As well as acting as another motivating period of intense analysis and synthesis, I learned a great deal. Given my focus on Svalbard, it was really useful to get a picture of
Though it might have been a long way to go for a couple of days it provided a glimpse of life in northern Norway that means suddenly some of the accounts from those I have spoken with in Svalbard begin to make sense in a different way. Of particular relevance to my thinking and work were hearing about the mining history and operations of the town of Kirkenes from the Major Cecilie Hansen, a representative from Sydveranger Iron mine (Harald Martinsen) and a tour of that mine. The parallels with Svalbard in the timings, politics and operations of the mine are uncanny. Of course, it is always good to hear from fellow (more experienced) researchers dealing with Svalbard from a different focus point as well and giving me an excuse not to try and talk about EVERYTHING- thanks to Peder Roberts and Dag Avango for covering the fascinating industrial heritage angle on coal mining in Svalbard as well as in Northern Sweden.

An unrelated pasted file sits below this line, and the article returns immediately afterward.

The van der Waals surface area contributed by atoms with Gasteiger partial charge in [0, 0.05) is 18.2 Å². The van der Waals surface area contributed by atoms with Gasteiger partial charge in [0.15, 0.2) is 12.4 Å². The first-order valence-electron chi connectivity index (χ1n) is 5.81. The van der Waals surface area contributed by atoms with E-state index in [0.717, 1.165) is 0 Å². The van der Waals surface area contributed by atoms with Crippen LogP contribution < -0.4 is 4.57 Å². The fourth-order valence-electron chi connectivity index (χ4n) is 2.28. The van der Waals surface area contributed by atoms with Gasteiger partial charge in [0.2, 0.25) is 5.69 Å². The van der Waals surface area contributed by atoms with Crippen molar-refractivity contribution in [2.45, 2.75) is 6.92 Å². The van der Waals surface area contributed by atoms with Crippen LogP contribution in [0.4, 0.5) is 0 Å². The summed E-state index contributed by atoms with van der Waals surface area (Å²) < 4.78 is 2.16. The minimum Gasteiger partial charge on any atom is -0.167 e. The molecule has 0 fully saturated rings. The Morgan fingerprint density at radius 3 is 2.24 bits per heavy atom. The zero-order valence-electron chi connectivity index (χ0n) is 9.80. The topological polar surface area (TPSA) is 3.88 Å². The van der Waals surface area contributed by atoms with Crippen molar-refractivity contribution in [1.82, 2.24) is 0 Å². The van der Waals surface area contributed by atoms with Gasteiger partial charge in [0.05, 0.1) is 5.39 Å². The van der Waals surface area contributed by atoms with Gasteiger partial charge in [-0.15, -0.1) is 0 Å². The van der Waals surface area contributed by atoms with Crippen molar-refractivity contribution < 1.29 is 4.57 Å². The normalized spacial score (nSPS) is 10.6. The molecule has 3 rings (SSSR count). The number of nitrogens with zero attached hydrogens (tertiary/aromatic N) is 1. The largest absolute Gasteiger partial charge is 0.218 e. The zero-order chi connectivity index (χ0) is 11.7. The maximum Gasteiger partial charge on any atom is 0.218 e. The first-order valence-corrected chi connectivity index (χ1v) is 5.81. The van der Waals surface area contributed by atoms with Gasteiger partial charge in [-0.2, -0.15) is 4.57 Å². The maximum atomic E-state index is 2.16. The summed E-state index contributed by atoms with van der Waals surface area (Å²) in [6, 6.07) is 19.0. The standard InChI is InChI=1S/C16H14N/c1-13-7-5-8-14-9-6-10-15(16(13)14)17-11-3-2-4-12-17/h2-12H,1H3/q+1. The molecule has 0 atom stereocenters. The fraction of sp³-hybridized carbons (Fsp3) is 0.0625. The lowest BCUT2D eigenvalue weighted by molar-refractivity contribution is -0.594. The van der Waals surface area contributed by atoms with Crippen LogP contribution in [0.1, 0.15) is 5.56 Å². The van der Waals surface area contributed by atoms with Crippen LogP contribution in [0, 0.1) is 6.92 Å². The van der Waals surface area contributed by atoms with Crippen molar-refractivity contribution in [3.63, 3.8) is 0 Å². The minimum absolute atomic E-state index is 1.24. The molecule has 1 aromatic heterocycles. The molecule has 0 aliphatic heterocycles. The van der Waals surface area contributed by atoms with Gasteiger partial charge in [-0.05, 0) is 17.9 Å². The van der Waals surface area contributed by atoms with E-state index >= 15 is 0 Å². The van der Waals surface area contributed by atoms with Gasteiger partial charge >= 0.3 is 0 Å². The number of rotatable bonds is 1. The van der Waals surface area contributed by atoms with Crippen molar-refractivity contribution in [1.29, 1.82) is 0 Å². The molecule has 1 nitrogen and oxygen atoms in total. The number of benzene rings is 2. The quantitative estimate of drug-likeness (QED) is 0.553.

Which brings me, aided by Brigt Dale, back to thinking along familiar lines about the value of landscapes, wilderness, which landscapes, peoples, species are worth protecting, which must be 'sacrificed'. If we 'save' the arctic, does this mean we trash Africa? Is it ultimately how we conceptualise nature and humanities place within (or outside) of 'it'? Of course, if we didn't insist on all this stuff.... Though hidden within worries about ore prices perhaps, one thing we didn't get around to talking about directly was the demand side of the arctic mining equation. All food for thought. The Barents Institute have a great summary of the whole event too.